Not long ago, I had a conversation with some friends about how routine is one of the ways you show love to a child. Babies literally don’t know how to digest their food, so they certainly don’t know that they can choose when to get up in the morning, or what to eat, or that they can rely on anyone to be there for them, day after day. But you can show them these things, by providing them consistently, being a steady heartbeat presence in their lives. Put another way, having a routine teaches children that the world exists.
As we were discussing this, I started describing a routine you might have for a baby, that you would feed them dinner, and clean their face, and give them a bath, and sing them a song, and tuck them into bed, and then wake up with them in the morning, and—so on. I stopped at some point, because I realized that I wanted to keep listing these steps for some reason, but I figured it would get boring. I apologized for being mundane and repetitive. My sister-in-law looked kind of sad, and said, “Actually, I really liked listening to that. I found it soothing.”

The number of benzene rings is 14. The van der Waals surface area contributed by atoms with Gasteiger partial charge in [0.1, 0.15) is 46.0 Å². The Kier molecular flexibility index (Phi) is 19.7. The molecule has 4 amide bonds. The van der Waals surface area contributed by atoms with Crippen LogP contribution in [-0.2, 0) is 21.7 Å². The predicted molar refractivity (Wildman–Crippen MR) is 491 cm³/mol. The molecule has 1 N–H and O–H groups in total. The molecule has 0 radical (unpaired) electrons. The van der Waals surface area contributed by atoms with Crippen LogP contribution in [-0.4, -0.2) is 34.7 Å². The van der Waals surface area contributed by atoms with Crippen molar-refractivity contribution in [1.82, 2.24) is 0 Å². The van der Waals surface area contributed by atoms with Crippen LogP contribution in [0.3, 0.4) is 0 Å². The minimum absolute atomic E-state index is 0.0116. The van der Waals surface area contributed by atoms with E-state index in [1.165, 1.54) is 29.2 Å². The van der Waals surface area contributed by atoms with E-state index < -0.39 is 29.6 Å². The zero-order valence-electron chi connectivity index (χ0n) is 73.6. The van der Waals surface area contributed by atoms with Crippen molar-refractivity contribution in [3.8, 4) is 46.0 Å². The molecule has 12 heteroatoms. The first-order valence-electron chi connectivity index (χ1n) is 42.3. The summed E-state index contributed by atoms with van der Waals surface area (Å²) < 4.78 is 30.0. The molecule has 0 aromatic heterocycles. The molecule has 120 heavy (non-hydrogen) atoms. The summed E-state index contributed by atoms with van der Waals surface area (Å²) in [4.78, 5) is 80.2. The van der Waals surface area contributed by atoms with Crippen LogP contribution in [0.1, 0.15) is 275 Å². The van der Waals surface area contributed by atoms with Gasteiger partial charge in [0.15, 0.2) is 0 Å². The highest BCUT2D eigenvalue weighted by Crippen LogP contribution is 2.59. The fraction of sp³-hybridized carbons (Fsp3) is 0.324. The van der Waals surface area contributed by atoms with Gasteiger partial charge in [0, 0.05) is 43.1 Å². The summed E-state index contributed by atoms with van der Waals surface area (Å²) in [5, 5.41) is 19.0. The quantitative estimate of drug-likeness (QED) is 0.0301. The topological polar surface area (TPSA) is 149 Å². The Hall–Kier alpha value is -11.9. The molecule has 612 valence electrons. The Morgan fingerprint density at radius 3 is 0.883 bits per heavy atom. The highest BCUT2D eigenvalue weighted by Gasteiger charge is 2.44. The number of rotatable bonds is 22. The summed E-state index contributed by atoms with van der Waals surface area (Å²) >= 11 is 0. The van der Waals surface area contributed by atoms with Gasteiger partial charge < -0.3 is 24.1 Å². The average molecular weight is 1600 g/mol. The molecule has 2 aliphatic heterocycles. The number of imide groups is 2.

Which, I realized, is exactly why I liked it too. There is still comfort in the idea of a guiding hand. And, in the absence of that, there is comfort in the actions that a guiding hand might take. The action itself is a part of the love. We can still feel that, even now.
Today I have to do something that is not a normal part of my routine, and I have pumped myself up for it by reminding myself that, when it’s done, I can slide right back into the ordinary things. I can write. I can exercise. I can walk the dog. I can watch another episode in my sudden-onset Buffy the Vampire Slayer rewatch, which will be even better because Oz finally showed up, and also because I will have accomplished something, and it will be done. I can eat dinner, and have evening tea, and get into bed before I’m quite sleepy, and Dave will fall asleep while I read, and then I’ll pet Paul, and turn out the light, and slide my arm under the pillow, and close my eyes.